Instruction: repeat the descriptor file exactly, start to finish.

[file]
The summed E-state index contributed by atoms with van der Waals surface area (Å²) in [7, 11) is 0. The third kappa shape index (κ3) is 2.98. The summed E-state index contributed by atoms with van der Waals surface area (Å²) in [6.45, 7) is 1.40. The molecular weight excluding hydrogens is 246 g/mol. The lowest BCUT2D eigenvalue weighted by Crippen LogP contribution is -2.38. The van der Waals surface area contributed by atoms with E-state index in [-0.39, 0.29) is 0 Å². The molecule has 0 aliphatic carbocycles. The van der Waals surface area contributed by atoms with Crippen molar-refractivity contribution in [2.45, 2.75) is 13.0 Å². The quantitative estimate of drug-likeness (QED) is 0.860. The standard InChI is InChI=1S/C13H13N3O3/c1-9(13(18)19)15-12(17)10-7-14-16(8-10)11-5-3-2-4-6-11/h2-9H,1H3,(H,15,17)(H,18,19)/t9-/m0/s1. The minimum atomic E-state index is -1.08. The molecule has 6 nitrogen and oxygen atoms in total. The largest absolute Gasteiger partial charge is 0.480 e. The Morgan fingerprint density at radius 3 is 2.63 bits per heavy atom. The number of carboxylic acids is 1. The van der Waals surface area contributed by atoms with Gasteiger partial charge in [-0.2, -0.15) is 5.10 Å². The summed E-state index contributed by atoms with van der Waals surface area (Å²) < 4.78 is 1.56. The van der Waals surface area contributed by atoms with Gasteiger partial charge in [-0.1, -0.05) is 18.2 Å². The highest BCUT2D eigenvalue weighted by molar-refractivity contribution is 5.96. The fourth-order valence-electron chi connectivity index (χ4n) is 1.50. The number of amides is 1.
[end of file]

The summed E-state index contributed by atoms with van der Waals surface area (Å²) in [7, 11) is 0. The third kappa shape index (κ3) is 2.98. The summed E-state index contributed by atoms with van der Waals surface area (Å²) in [6.45, 7) is 1.40. The molecular weight excluding hydrogens is 246 g/mol. The lowest BCUT2D eigenvalue weighted by Crippen LogP contribution is -2.38. The van der Waals surface area contributed by atoms with E-state index in [-0.39, 0.29) is 0 Å². The molecule has 0 aliphatic carbocycles. The van der Waals surface area contributed by atoms with Crippen molar-refractivity contribution in [2.45, 2.75) is 13.0 Å². The quantitative estimate of drug-likeness (QED) is 0.860. The standard InChI is InChI=1S/C13H13N3O3/c1-9(13(18)19)15-12(17)10-7-14-16(8-10)11-5-3-2-4-6-11/h2-9H,1H3,(H,15,17)(H,18,19)/t9-/m0/s1. The minimum atomic E-state index is -1.08. The molecule has 6 nitrogen and oxygen atoms in total. The largest absolute Gasteiger partial charge is 0.480 e. The Morgan fingerprint density at radius 3 is 2.63 bits per heavy atom. The number of carboxylic acids is 1. The van der Waals surface area contributed by atoms with Gasteiger partial charge in [-0.2, -0.15) is 5.10 Å². The summed E-state index contributed by atoms with van der Waals surface area (Å²) < 4.78 is 1.56. The van der Waals surface area contributed by atoms with Gasteiger partial charge in [-0.1, -0.05) is 18.2 Å². The highest BCUT2D eigenvalue weighted by molar-refractivity contribution is 5.96. The fourth-order valence-electron chi connectivity index (χ4n) is 1.50. The number of amides is 1.